[0083] Examples of NUI methods include those relying on speech recognition, touch and stylus recognition, gesture recognition both on screen and adjacent to the screen, air gestures, head and eye tracking, voice and speech, vision, touch, gestures, and machine intelligence, and may include the use of touch sensitive displays, voice and speech recognition, intention and goal understanding, motion gesture detection using depth cameras (such as stereoscopic camera systems, infrared camera systems, and other camera systems and combinations of these), motion gesture detection using accelerometers or gyroscopes, facial recognition, three dimensional displays, head, eye, and gaze tracking, immersive augmented reality and virtual reality systems, all of which provide a more natural interface, as well as technologies for sensing brain activity using electric field sensing electrodes (EEG and related methods).

[0084] The various storage 610, communication connections 612, output devices 616 and input devices 614 can be integrated within a housing with the rest of the computer, or can be connected through various input/output interface devices on the computer, in which case the reference numbers 610, 612, 614 and 616 can indicate either the interface for connection to a device or the device itself as the case may be.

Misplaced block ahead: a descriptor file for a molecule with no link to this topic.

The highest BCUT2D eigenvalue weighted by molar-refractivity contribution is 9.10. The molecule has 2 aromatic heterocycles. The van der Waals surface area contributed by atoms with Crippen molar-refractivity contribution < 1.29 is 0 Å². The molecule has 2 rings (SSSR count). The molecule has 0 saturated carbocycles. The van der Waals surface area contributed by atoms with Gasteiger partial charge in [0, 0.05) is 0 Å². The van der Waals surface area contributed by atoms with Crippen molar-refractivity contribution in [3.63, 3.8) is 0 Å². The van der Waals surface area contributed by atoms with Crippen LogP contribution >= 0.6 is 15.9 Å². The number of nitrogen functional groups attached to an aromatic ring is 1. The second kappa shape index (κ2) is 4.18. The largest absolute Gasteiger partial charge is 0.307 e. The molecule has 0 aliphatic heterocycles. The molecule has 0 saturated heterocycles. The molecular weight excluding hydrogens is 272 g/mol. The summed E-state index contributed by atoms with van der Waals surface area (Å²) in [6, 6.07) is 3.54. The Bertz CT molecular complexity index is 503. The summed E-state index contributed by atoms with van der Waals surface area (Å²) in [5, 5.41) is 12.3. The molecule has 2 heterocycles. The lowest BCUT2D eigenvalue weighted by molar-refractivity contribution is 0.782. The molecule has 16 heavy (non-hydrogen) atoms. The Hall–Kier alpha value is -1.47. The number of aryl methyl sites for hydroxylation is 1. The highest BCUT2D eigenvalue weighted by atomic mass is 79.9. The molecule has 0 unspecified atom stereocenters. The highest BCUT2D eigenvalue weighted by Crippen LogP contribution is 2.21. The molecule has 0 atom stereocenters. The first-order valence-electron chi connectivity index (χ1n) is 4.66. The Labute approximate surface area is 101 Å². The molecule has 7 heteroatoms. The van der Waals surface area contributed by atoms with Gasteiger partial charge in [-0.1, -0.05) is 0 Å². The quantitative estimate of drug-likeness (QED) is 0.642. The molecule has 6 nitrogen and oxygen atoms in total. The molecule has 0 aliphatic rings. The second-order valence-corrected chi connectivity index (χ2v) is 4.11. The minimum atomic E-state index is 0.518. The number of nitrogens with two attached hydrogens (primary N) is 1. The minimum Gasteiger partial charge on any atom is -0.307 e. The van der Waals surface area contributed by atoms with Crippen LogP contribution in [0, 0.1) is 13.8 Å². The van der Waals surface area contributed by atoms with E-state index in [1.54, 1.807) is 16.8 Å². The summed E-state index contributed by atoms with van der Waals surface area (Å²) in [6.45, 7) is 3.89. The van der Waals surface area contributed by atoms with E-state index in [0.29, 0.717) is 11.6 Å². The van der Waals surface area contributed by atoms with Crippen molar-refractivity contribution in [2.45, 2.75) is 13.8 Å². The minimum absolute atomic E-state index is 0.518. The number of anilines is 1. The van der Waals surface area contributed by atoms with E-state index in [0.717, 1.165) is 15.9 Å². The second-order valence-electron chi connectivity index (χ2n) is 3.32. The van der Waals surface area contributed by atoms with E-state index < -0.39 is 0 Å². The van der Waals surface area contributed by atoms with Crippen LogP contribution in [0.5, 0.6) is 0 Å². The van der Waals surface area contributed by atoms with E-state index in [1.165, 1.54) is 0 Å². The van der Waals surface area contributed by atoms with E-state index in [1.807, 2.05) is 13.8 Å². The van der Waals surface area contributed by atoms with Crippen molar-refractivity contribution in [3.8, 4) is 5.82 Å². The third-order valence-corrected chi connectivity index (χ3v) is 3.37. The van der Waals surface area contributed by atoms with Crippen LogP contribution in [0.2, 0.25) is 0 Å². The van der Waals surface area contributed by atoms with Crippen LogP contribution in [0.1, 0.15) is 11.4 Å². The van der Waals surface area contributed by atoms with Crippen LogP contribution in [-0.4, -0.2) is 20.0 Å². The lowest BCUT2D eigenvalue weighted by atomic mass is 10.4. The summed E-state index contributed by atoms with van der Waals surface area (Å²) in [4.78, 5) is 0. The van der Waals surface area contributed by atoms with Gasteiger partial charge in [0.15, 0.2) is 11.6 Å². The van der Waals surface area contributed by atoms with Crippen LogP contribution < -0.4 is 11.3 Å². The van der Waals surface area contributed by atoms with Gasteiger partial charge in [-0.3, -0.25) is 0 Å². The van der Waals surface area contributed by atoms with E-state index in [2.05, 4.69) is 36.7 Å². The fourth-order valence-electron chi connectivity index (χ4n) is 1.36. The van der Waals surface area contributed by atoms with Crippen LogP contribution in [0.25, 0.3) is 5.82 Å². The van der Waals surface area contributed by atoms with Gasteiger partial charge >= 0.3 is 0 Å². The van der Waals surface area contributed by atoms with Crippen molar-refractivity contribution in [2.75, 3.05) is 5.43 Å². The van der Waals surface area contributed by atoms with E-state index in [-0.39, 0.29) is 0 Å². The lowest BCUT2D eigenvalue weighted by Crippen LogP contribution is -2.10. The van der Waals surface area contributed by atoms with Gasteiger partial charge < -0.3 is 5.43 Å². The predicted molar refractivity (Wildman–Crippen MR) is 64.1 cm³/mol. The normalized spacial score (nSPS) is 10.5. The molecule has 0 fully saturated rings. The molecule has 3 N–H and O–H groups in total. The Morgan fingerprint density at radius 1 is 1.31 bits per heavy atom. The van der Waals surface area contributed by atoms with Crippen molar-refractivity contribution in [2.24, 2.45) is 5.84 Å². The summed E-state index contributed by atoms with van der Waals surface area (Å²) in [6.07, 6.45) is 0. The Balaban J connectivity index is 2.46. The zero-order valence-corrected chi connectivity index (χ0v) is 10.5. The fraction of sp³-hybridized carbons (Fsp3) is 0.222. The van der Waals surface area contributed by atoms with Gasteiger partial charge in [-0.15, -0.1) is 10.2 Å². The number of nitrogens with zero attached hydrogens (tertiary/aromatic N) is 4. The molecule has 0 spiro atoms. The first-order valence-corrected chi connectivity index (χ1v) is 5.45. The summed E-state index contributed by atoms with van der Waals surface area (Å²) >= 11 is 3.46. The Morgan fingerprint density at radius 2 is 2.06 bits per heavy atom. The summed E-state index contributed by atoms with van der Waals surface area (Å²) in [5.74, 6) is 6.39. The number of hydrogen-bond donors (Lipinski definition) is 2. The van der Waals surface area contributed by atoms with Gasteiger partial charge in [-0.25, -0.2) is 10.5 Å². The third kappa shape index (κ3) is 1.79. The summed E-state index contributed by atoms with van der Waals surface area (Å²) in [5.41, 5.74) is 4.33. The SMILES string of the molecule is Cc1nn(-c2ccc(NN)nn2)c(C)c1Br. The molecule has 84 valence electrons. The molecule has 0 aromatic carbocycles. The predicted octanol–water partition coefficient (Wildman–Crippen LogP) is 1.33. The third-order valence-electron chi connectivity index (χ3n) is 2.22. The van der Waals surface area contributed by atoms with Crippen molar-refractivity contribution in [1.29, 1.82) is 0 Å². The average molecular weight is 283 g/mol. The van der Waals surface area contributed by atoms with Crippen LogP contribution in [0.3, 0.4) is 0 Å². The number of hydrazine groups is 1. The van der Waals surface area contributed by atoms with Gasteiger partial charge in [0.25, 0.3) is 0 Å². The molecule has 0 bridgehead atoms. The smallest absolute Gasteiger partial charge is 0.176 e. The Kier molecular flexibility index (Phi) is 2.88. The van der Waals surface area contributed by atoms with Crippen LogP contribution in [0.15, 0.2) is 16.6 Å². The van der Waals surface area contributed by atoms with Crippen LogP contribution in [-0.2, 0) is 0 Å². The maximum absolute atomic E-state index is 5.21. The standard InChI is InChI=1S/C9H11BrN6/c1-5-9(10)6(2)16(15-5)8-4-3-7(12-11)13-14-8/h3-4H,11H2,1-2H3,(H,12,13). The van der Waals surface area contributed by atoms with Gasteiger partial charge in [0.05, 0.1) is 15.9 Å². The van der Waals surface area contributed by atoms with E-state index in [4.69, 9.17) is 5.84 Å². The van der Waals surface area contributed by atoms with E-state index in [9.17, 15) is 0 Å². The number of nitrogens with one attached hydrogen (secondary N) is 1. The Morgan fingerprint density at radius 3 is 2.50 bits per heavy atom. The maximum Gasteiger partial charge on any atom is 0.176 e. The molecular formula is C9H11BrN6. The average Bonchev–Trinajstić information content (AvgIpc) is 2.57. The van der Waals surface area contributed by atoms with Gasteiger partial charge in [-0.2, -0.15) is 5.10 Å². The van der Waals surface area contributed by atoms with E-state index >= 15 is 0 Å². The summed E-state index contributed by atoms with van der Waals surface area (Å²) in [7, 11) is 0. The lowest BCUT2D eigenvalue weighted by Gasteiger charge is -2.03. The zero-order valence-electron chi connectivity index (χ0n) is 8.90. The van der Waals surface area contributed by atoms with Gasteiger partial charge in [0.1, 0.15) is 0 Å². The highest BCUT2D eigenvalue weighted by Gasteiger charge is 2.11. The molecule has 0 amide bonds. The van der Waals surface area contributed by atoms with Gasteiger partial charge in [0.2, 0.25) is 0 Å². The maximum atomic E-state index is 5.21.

[0085] Each component (which also may be called a "module" or "engine" or the like), of a computer system such as described in FIGS. 1-5 above, and which operates on a computer, can be implemented using the one or more processing units of the computer and one or more computer programs processed by the one or more processing units. A computer program includes computer-executable instructions and/or computer-interpreted instructions, such as program modules, which instructions are processed by one or more processing units in the computer. Generally, such instructions define routines, programs, objects, components, data structures, and so on, that, when processed by a processing unit, instruct the processing unit to perform operations on data or configure the processor or computer to implement various components or data structures.

[0086] This computer system may be practiced in distributed computing environments where operations are performed by multiple computers that are linked through a communications network. In a distributed computing environment, computer programs may be located in both local and remote computer storage media.

[0087] Alternatively, or in addition, the functionality of one or more of the various components described herein can be performed, at least in part, by one or more hardware logic components. For example, and without limitation, illustrative types of hardware logic components that can be used include Field-programmable Gate Arrays (FPGAs), Program-specific Integrated Circuits (ASICs), Program-specific Standard Products (ASSPs), System-on-a-chip systems (SOCs), Complex Programmable Logic Devices (CPLDs), etc.

[0088] It should be understood that the subject matter defined in the appended claims is not necessarily limited to the specific implementations described above. The specific implementations described above are disclosed as examples only.